Left-Hand Turns – Who is Liable?

One of the trickiest situations for a driver is making a left-hand turn at a busy intersection. Drivers must not only be alert to the traffic signal, but also to cars approaching from the cross street, as well as to oncoming traffic. Because of all these factors, it’s no wonder that there are many accidents involving left-hand turns, especially in the metro Atlanta area. Who’s to blame in these situations? In legal terms, it’s almost always the fault of the motorist who’s making the left-hand turn, although there are some exceptions to the rule. Here are four situations where the motorist who is turning left is not at fault. If the traffic signal showed a green arrow, which allowed the driver to make the turn. If the other vehicle drove through a red light or stop sign. If the traffic signal was not working properly. If the driver making the turn was hit from behind by another vehicle, which pushed them into oncoming traffic. Obviously, all of these situations involve circumstances that need to be proven through some type of investigation. That’s why it is important to have police reports from the scene of the accident, as well as witness statements, photographs, and other evidence. You should also use the services of an attorney who has experience in cases like this. If you or someone in your family have been involved in a traffic accident in Georgia resulting from a left-hand turn, contact Michael W. McElroy, P.C., for a free...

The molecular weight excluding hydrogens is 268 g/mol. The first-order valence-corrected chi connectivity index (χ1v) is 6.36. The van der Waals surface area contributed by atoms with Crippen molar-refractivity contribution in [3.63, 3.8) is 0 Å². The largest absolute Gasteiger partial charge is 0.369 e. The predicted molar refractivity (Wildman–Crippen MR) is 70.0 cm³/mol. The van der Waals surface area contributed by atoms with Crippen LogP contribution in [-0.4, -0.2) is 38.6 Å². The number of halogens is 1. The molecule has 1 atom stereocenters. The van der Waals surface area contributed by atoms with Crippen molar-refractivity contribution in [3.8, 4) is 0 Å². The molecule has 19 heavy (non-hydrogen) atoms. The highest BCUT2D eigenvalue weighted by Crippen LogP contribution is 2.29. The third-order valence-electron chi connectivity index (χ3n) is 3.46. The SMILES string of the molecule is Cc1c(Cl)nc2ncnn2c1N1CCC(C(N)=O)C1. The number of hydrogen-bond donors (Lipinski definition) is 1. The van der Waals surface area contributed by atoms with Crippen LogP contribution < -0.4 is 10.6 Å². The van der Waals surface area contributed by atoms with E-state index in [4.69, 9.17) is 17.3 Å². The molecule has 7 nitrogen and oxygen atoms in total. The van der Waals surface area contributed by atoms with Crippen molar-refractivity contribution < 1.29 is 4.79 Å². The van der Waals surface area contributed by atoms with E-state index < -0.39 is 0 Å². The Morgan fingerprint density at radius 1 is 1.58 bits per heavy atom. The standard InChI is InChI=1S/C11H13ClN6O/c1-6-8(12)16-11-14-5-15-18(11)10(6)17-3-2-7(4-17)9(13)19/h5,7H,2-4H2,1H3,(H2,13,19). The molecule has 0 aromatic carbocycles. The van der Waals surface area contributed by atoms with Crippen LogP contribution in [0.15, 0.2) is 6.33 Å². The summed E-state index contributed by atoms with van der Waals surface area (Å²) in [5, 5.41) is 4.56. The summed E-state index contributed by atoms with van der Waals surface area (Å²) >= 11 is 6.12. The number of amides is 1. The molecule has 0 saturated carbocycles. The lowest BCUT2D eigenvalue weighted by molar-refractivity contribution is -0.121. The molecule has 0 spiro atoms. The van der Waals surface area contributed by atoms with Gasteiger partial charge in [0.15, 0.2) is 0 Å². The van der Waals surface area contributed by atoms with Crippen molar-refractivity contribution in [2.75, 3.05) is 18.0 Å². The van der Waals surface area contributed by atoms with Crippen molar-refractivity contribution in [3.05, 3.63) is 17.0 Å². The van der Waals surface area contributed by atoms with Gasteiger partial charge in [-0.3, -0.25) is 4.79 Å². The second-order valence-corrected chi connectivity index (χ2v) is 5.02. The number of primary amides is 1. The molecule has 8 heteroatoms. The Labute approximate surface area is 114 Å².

Tailgating Causes Accidents

“Tailgating”, which is a term for when a person drives too close to the vehicle in front of him or her, is a common cause of traffic accidents. It happens all too frequently on the highways, and it creates a dangerous situation if the car in front has to slow down or stop suddenly. Tailgating can be caused by distracted driving, as when drivers do not pay attention because they’re texting or talking on their cell phones, or it can be a result of driver impairment due to substance abuse, or it can even occur because of a road rage situation, where the tailgating driver is narrowing the distance between cars in order to harass the driver in front. It is a problem that is on the rise, and statistics show that drivers in certain types of vehicles are the worst offenders. Almost 23 percent of drivers in sport utility vehicles (SUV) tailgate, for example. You should never tailgate another driver, and one good reason is that if you are responsible for a collision due to tailgating, you can be liable for damage and injury claims. If you are the victim of tailgating, it is important to establish that the driver behind you was driving in a reckless or negligent manner, and you may need to have supporting evidence in the form of medical reports, witness testimony, and police reports. If you or someone in your family have been a victim of a tailgating accident in Georgia, contact Michael W. McElroy, P.C., for a free...